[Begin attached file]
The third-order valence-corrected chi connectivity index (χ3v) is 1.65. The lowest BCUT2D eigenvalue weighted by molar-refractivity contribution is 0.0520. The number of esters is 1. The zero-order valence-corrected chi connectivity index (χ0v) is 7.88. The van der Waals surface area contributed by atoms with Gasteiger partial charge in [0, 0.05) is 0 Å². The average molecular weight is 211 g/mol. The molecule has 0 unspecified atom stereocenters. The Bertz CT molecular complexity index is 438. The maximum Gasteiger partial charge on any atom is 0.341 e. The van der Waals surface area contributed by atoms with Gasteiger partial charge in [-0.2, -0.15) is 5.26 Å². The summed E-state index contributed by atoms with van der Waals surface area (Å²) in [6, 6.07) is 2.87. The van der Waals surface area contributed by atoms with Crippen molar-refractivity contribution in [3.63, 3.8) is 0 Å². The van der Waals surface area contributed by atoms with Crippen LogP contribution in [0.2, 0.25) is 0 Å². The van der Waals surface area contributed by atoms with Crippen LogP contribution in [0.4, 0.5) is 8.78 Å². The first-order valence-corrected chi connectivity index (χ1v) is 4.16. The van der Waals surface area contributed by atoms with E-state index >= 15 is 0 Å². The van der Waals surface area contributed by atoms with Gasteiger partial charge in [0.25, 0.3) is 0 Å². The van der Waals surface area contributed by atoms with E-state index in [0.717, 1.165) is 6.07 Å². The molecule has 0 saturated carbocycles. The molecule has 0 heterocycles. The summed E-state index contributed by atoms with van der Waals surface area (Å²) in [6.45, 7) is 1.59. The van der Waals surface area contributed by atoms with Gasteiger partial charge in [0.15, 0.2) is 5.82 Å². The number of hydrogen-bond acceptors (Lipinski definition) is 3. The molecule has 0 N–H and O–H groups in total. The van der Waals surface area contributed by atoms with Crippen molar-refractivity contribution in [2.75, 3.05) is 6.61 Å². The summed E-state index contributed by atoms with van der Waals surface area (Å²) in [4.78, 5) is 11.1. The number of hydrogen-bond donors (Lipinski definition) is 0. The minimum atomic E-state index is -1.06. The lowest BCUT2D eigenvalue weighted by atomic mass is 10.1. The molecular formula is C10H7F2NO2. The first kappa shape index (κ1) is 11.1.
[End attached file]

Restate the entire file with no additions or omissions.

The third-order valence-corrected chi connectivity index (χ3v) is 1.65. The lowest BCUT2D eigenvalue weighted by molar-refractivity contribution is 0.0520. The number of esters is 1. The zero-order valence-corrected chi connectivity index (χ0v) is 7.88. The van der Waals surface area contributed by atoms with Gasteiger partial charge in [0, 0.05) is 0 Å². The average molecular weight is 211 g/mol. The molecule has 0 unspecified atom stereocenters. The Bertz CT molecular complexity index is 438. The maximum Gasteiger partial charge on any atom is 0.341 e. The van der Waals surface area contributed by atoms with Gasteiger partial charge in [-0.2, -0.15) is 5.26 Å². The summed E-state index contributed by atoms with van der Waals surface area (Å²) in [6, 6.07) is 2.87. The van der Waals surface area contributed by atoms with Crippen molar-refractivity contribution in [3.63, 3.8) is 0 Å². The van der Waals surface area contributed by atoms with Crippen LogP contribution in [0.2, 0.25) is 0 Å². The van der Waals surface area contributed by atoms with Crippen LogP contribution in [0.4, 0.5) is 8.78 Å². The first-order valence-corrected chi connectivity index (χ1v) is 4.16. The van der Waals surface area contributed by atoms with E-state index >= 15 is 0 Å². The van der Waals surface area contributed by atoms with Gasteiger partial charge in [0.25, 0.3) is 0 Å². The van der Waals surface area contributed by atoms with E-state index in [0.717, 1.165) is 6.07 Å². The molecule has 0 saturated carbocycles. The molecule has 0 heterocycles. The summed E-state index contributed by atoms with van der Waals surface area (Å²) in [6.45, 7) is 1.59. The van der Waals surface area contributed by atoms with Gasteiger partial charge in [0.15, 0.2) is 5.82 Å². The number of hydrogen-bond acceptors (Lipinski definition) is 3. The molecule has 0 N–H and O–H groups in total. The van der Waals surface area contributed by atoms with Crippen molar-refractivity contribution in [2.75, 3.05) is 6.61 Å². The summed E-state index contributed by atoms with van der Waals surface area (Å²) in [4.78, 5) is 11.1. The number of hydrogen-bond donors (Lipinski definition) is 0. The minimum atomic E-state index is -1.06. The lowest BCUT2D eigenvalue weighted by atomic mass is 10.1. The molecular formula is C10H7F2NO2. The first kappa shape index (κ1) is 11.1.